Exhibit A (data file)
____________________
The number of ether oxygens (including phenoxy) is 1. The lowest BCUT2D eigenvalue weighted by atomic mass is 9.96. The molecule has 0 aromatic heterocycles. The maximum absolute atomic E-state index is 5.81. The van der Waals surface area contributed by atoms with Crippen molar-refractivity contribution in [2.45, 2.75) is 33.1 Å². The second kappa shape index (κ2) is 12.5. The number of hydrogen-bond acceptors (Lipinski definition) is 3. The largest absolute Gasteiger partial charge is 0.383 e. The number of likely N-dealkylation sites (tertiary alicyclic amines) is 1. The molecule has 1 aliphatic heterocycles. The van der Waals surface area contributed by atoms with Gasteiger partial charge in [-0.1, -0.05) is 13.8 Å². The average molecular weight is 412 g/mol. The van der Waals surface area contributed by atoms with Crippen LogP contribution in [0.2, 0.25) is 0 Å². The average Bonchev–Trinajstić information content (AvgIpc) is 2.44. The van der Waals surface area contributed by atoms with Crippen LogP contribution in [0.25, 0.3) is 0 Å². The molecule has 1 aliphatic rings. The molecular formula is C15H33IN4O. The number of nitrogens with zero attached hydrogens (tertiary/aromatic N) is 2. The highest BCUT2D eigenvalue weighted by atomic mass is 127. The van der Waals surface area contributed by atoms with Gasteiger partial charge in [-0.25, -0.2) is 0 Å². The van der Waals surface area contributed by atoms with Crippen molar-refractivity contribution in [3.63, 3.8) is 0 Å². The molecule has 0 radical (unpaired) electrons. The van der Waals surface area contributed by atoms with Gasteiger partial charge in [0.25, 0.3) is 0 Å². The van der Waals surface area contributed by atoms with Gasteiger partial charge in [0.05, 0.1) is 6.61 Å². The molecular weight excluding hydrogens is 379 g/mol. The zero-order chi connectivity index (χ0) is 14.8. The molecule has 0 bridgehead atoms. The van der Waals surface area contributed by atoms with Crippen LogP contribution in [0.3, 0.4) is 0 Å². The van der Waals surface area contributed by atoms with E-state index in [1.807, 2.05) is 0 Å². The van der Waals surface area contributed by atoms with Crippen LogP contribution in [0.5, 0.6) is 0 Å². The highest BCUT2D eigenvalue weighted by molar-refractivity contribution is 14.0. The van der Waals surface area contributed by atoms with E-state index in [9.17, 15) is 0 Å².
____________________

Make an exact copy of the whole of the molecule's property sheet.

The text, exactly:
The number of ether oxygens (including phenoxy) is 1. The lowest BCUT2D eigenvalue weighted by atomic mass is 9.96. The molecule has 0 aromatic heterocycles. The maximum absolute atomic E-state index is 5.81. The van der Waals surface area contributed by atoms with Crippen molar-refractivity contribution in [2.45, 2.75) is 33.1 Å². The second kappa shape index (κ2) is 12.5. The number of hydrogen-bond acceptors (Lipinski definition) is 3. The largest absolute Gasteiger partial charge is 0.383 e. The number of likely N-dealkylation sites (tertiary alicyclic amines) is 1. The molecule has 1 aliphatic heterocycles. The van der Waals surface area contributed by atoms with Gasteiger partial charge in [-0.1, -0.05) is 13.8 Å². The average molecular weight is 412 g/mol. The van der Waals surface area contributed by atoms with Crippen LogP contribution in [0.2, 0.25) is 0 Å². The average Bonchev–Trinajstić information content (AvgIpc) is 2.44. The van der Waals surface area contributed by atoms with Crippen LogP contribution in [0.25, 0.3) is 0 Å². The molecule has 1 aliphatic rings. The molecular formula is C15H33IN4O. The number of nitrogens with zero attached hydrogens (tertiary/aromatic N) is 2. The highest BCUT2D eigenvalue weighted by atomic mass is 127. The van der Waals surface area contributed by atoms with Gasteiger partial charge in [-0.25, -0.2) is 0 Å². The van der Waals surface area contributed by atoms with Crippen molar-refractivity contribution in [3.63, 3.8) is 0 Å². The molecule has 0 radical (unpaired) electrons. The van der Waals surface area contributed by atoms with Gasteiger partial charge in [0.25, 0.3) is 0 Å². The van der Waals surface area contributed by atoms with Gasteiger partial charge in [0.05, 0.1) is 6.61 Å². The molecular weight excluding hydrogens is 379 g/mol. The zero-order chi connectivity index (χ0) is 14.8. The molecule has 0 bridgehead atoms. The van der Waals surface area contributed by atoms with Crippen LogP contribution in [0.3, 0.4) is 0 Å². The van der Waals surface area contributed by atoms with E-state index in [1.807, 2.05) is 0 Å². The van der Waals surface area contributed by atoms with Crippen LogP contribution in [0.5, 0.6) is 0 Å². The highest BCUT2D eigenvalue weighted by molar-refractivity contribution is 14.0. The van der Waals surface area contributed by atoms with E-state index in [9.17, 15) is 0 Å².